And that, I think, was one of the great takeaways from that panel. There were five women there, I believe, who are all making six figures. I don’t, I would venture to say that most people out there hadn’t heard of any of us previously. And each of us had a different approach. Each of us had come to where we are from a different path. And that, to me, is one of the huge points to make, especially to the writers who are starting out. You are creating your own career. Don’t try to replicate somebody else’s career. It’s just like writing. We’re creative. You’re writing your own book. You could give five people the same story premise, and we’d have totally different books out of it. It’s the same thing with the career. You can give five people the same starting point, and how you put that together, there’s no one right way, there is the way that works for you, and that you can sustain, and that feeds what is important to you, what’s most important to you. So what I really hope is that people will relax about what they need to do with advertising, or their newsletter, or all those pieces of the business. Stay out of debt. Give yourself cushions. And then explore and find what works for you. Sure, watch those people who are really successful. Absolutely. But my biggest writing advice is, all writing advice is a buffet. It’s not a fixed menu. Pick and choose and try it. And if it works for you, great. You want to go back and get more, terrific. You want to not try it ever again, that’s terrific too. You can, you know, a year later, you can go back and go, “Oh, you know, that person said this and this and maybe I will try that.” Just—but recognize that it’s not a one shot, I have to do everything right, right now, or I’m never going to have a career. That’s not true. I’ve done so many things wrong. I have done so many things wrong. And some of the things that I did wrong turned out actually to be good. You can’t, you can’t know. I—like, I kicked myself for a long time for not staying with traditional publishing longer. And yet when I look back on it now, the books that I wrote during that period that I was kicking myself—which, I got to tell you, kicking yourself is not a good exercise program for writers, although I’m very good at it. And I look back at those books that I wrote then, and they became the core for my indie start, the start of my indie career. So I thought it was a mistake. I kicked myself a lot for it. And then it turned out being really good. What a waste of energy for all that kicking. So I hope people will listen to those of us who have made a lot of mistakes previously, and benefit from our mistakes.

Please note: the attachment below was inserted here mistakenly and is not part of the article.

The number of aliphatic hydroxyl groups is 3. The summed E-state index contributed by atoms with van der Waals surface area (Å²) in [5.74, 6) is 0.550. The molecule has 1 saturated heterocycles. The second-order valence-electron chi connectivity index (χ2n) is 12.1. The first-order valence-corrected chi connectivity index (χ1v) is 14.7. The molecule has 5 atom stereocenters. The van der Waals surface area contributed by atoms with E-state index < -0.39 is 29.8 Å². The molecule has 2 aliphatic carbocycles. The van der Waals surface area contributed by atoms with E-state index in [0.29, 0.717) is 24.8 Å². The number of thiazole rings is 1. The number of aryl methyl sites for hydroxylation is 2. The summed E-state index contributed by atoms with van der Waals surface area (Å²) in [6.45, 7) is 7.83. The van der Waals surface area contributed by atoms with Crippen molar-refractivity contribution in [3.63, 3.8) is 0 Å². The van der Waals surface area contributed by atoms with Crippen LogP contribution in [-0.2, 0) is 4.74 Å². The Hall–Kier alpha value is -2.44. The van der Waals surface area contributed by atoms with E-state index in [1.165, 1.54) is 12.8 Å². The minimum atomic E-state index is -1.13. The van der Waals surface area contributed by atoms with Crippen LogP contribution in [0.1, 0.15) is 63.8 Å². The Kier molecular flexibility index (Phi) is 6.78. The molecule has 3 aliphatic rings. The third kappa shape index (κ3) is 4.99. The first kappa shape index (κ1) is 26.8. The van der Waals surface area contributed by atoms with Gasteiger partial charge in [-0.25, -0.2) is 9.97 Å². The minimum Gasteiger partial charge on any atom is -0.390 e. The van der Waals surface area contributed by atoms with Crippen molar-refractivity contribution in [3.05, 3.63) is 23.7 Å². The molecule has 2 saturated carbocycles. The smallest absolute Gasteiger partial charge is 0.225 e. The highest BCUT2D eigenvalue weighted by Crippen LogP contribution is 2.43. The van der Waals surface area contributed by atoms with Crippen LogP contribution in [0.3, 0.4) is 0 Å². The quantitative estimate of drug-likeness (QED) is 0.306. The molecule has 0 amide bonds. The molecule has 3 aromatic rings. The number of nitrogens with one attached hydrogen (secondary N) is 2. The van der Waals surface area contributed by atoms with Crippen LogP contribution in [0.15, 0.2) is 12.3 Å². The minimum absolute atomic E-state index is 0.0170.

Dan Wood 22:36
Yeah. I have to remind myself constantly the old adage about, don’t let perfect become the enemy of the good. Sometimes you just got to do as good as you can for then, and be willing to adapt and change. Just try to get a little bit better. Don’t compare yourself to others, but compare yourself to yourself, and see, I’m doing a little bit better than I did last year. And that is going to be positive motivation, I believe.
Patricia McLinn 23:05
Or even if you have a really bad year. Say you have a horrible year. You know, you tried a different genre, it didn’t work. You’ve had a really bad year. That’s not the end of your career. Say that’s one year out of 50. You know, it’s one year out of—you hope 50. I’m actually, I think I’m aiming for 60, maybe 65. So that helps put it in perspective. And that also takes away where people are talking about, oh, my first book, and I have to do everything right with my first book. If that’s the first book of 50, if that’s the first book of 30, if that’s the first book of 100, 100-plus. I have a number of friends who started publishing before I did who have 100 books, and not doing one a month, but doing 2, 3, 4 a year for 30-plus years. Then you look at that book, and it takes a lot of the pressure off, and it puts it in perspective.
Dan Wood 24:06
Yeah. So we’ve got about six minutes or so until we’re gonna start opening it up for comments and questions. I wanted to kind of finish with my interview portion and just ask you, what do you … What things do you want, that we haven’t discussed yet, authors to know, or things that you wish you had known when you were starting out?
Patricia McLinn 24:34